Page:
A pebble with four faces and other worked figure stones identified by Wisconsin farmer and amature archaeologist

'Pebble with four faces'
Andrew Deviley finds, Brown County, Wisconsin

"I'm located right outside Green Bay, Wisconsin. I've been finding artifacts on our farm or nearby that seem to have crude faces on a lot of them. I do have some that are more than a head but by far majority are just heads, animal and human. They can be looking left, right or straight on. There's a variety of ways they are made, some just three holes others with mouth open and some with or without a mouth. I have several that contain a high number of faces, these rocks depending on how you're holding it or looking at it brings out different faces. A lot of times they are sharing or intertwining parts of faces to create new ones. I have some where each edge has a face looking left or right depending on how you're holding it. Have you ever seen anything like that?" -Andrew Deviley

Face two on the pebble

Face three on the pebble

Face four on the pebble

 Flaked human head likeness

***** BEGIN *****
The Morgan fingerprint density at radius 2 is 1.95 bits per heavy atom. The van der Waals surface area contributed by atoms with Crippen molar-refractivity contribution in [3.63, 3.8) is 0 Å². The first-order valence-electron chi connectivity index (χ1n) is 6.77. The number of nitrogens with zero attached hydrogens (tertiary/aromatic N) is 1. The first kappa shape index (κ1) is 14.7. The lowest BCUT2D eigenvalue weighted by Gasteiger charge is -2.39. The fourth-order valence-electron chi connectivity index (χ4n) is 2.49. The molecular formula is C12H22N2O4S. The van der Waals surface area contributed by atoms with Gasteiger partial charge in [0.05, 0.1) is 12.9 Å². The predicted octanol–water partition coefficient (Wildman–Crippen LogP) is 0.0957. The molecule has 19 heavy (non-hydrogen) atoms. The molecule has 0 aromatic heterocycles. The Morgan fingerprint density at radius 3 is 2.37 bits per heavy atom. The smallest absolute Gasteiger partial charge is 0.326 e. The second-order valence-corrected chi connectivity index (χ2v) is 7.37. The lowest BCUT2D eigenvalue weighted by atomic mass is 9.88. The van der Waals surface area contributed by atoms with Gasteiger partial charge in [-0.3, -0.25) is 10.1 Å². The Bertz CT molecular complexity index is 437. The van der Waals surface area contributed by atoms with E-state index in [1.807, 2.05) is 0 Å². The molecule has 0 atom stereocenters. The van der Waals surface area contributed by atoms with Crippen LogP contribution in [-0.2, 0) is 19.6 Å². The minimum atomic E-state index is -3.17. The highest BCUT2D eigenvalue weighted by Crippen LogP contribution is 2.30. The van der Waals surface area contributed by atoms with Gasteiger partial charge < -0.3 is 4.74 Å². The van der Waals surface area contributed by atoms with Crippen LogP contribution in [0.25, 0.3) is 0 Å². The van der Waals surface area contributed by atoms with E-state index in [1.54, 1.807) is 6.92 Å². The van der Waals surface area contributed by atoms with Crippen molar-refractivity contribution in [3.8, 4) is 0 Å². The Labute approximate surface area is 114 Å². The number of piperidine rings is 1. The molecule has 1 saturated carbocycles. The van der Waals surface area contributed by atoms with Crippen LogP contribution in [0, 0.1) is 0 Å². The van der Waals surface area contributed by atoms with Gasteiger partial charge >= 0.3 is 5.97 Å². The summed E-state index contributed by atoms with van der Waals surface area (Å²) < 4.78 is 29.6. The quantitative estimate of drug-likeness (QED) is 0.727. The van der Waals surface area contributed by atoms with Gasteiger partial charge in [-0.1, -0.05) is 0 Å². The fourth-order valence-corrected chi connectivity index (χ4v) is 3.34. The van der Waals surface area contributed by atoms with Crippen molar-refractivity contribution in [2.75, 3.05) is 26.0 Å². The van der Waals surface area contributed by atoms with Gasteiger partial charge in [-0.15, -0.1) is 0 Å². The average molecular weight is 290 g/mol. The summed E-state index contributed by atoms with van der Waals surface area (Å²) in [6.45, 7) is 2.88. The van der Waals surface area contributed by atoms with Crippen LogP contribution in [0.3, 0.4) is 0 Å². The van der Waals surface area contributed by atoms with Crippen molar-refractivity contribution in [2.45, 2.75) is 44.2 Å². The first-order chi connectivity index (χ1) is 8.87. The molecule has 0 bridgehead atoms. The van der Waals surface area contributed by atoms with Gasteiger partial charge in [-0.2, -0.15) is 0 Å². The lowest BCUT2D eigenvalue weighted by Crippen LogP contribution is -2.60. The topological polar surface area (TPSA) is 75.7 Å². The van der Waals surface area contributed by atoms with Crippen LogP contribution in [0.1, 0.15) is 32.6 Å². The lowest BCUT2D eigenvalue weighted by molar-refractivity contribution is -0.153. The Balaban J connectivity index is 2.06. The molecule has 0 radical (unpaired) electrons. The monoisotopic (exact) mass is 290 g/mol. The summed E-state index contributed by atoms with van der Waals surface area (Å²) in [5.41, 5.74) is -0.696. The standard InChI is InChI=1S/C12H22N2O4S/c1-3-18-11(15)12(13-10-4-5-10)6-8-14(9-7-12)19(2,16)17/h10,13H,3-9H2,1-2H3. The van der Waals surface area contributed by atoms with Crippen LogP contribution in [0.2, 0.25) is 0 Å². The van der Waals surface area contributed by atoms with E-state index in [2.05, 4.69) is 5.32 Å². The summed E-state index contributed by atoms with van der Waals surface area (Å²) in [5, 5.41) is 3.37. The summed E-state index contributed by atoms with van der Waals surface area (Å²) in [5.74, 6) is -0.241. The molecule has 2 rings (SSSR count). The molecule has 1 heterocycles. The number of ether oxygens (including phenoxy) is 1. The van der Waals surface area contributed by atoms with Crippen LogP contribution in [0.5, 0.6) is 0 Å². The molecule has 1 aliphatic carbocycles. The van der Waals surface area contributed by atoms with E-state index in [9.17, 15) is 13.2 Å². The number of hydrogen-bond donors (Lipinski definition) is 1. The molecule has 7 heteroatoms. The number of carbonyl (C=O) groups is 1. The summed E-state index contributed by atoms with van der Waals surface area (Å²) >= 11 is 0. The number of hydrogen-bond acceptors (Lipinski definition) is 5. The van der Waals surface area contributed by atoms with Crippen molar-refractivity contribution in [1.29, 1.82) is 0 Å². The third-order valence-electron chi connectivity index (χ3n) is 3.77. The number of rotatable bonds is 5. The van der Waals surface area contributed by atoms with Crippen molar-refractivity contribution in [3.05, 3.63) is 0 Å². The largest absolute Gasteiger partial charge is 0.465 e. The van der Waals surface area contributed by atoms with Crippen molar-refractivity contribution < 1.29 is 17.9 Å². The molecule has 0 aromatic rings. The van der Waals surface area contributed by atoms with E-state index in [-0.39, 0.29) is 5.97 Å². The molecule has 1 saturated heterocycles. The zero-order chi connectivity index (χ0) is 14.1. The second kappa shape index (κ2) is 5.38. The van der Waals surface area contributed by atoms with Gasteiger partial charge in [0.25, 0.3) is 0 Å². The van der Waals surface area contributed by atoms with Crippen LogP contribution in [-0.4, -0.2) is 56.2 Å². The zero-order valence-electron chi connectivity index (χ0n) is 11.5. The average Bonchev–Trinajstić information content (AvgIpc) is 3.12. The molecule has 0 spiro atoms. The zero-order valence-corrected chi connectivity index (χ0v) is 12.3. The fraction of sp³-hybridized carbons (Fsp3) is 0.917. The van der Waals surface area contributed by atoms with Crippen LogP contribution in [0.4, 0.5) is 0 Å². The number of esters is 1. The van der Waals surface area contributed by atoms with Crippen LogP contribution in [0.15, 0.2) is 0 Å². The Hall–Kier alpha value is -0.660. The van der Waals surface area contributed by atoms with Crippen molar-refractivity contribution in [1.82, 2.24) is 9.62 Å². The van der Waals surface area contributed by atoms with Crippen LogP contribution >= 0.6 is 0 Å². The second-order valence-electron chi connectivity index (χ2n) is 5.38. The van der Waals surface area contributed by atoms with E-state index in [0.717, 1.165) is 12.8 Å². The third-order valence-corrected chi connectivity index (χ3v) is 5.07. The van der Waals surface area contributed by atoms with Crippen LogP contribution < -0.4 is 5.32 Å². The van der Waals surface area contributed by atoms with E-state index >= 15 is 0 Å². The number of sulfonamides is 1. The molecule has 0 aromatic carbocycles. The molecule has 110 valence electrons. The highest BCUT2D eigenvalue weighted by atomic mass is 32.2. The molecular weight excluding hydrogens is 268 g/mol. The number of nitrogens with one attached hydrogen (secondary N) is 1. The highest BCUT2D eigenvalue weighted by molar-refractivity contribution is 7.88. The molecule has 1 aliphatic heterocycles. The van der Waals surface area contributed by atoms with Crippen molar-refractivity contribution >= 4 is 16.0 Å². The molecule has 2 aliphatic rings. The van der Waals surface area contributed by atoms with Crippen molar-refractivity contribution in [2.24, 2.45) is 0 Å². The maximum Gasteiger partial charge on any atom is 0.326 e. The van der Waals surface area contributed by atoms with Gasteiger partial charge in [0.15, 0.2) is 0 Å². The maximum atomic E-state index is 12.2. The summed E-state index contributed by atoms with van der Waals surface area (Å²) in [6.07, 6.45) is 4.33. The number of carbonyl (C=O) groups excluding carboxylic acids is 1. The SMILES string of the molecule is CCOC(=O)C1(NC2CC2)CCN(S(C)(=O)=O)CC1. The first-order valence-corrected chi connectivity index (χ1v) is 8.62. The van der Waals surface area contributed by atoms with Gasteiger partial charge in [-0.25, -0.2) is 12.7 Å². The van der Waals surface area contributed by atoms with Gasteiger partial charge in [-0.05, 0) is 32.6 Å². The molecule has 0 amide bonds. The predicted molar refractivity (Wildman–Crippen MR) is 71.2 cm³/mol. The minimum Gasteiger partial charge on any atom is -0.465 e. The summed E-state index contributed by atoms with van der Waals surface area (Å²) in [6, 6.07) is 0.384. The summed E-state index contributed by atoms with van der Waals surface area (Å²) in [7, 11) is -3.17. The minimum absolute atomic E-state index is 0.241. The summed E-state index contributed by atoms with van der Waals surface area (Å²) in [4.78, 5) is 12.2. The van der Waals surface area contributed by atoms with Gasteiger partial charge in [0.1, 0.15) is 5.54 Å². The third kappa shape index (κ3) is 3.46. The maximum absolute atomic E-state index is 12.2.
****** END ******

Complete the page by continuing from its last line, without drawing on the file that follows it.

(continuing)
Human head figure in right profile with 'open mouth'

Human head figure in right profile

Andrew Deviley finds, Brown County, Wisconsin

02 November 2016

A two-sided life-size standing human head sculpture with a 'natural eye' from the Missouri mega portable rock art site The Old Route 66 Zoo (site #23JP1222)

'Life-size human head sculpture looking left'

A two-sided standing human head sculpture with a 'natural eye' from the Missouri mega portable rock art site The Old Route 66 Zoo (site #23JP1222). The head is in profile looking left in this photo.

Side two of the sculpture presents a face looking right in 3/4 profile with both eyeball details as deliberately worked features in the stone. Stacy Dodd and Rod Weber find, near Joplin Missouri. Photography is by Stacy Dodd.

The find as illustrated by Ken Johnston